Employees – University of Copenhagen

Pharmacological characterisation of murine α4β1δ GABAA receptors expressed in Xenopus oocytes

Research output: Contribution to journalJournal articleResearchpeer-review

Inge S Villumsen, Petrine Wellendorph, Trevor G Smart

BACKGROUND: GABAA receptor subunit composition has a profound effect on the receptor's physiological and pharmacological properties. The receptor β subunit is widely recognised for its importance in receptor assembly, trafficking and post-translational modifications, but its influence on extrasynaptic GABAA receptor function is less well understood. Here, we examine the pharmacological properties of a potentially native extrasynaptic GABAA receptor that incorporates the β1 subunit, specifically composed of α4β1δ and α4β1 subunits.

RESULTS: GABA activated concentration-dependent responses at α4β1δ and α4β1 receptors with EC50 values in the nanomolar to micromolar range, respectively. The divalent cations Zn(2+) and Cu(2+), and the β1-selective inhibitor salicylidine salicylhydrazide (SCS), inhibited GABA-activated currents at α4β1δ receptors. Surprisingly the α4β1 receptor demonstrated biphasic sensitivity to Zn(2+) inhibition that may reflect variable subunit stoichiometries with differing sensitivity to Zn(2+). The neurosteroid tetrahydro-deoxycorticosterone (THDOC) significantly increased GABA-initiated responses in concentrations above 30 nM for α4β1δ receptors.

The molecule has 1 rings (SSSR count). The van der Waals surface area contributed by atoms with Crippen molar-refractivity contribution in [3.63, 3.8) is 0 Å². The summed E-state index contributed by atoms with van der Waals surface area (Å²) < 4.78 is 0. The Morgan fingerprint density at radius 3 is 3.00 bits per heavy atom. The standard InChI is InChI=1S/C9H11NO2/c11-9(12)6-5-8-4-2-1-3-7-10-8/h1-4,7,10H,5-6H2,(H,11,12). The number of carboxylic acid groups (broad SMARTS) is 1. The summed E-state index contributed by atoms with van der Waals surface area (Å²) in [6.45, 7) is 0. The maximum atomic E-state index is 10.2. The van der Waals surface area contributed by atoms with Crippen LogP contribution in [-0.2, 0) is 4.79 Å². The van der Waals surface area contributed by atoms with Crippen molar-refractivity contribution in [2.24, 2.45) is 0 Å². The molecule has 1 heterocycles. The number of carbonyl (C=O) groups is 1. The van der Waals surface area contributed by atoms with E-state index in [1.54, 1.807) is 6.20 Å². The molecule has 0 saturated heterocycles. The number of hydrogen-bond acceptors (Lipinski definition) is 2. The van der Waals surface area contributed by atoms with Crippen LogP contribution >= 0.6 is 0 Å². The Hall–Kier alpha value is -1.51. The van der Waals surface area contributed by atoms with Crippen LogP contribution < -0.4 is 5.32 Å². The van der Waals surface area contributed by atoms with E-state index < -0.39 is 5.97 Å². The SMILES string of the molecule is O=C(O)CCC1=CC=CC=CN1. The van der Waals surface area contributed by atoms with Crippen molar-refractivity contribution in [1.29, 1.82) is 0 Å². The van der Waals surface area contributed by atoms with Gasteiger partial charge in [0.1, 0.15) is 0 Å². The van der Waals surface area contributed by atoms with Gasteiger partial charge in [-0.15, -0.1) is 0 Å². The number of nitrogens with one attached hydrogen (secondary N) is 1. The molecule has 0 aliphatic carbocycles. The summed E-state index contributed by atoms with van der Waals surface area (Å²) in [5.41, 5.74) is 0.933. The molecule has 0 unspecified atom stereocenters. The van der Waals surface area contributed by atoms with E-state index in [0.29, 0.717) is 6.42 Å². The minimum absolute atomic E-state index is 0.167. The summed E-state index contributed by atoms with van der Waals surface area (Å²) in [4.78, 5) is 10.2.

CONCLUSIONS: With this study we report the first pharmacological characterisation of various GABAA receptor ligands acting at murine α4β1δ GABAA receptors, thereby improving our understanding of the molecular pharmacology of this receptor isoform. This study highlights some notable differences in the pharmacology of murine and human α4β1δ receptors. We consider the likelihood that the α4β1δ receptor may play a role as an extrasynaptic GABAA receptor in the nervous system.

Original languageEnglish
JournalBMC neuroscience
Volume16
Issue number8
Pages (from-to)1-7
Number of pages7
ISSN1471-2202
DOIs
Publication statusPublished - 2015

ID: 138314253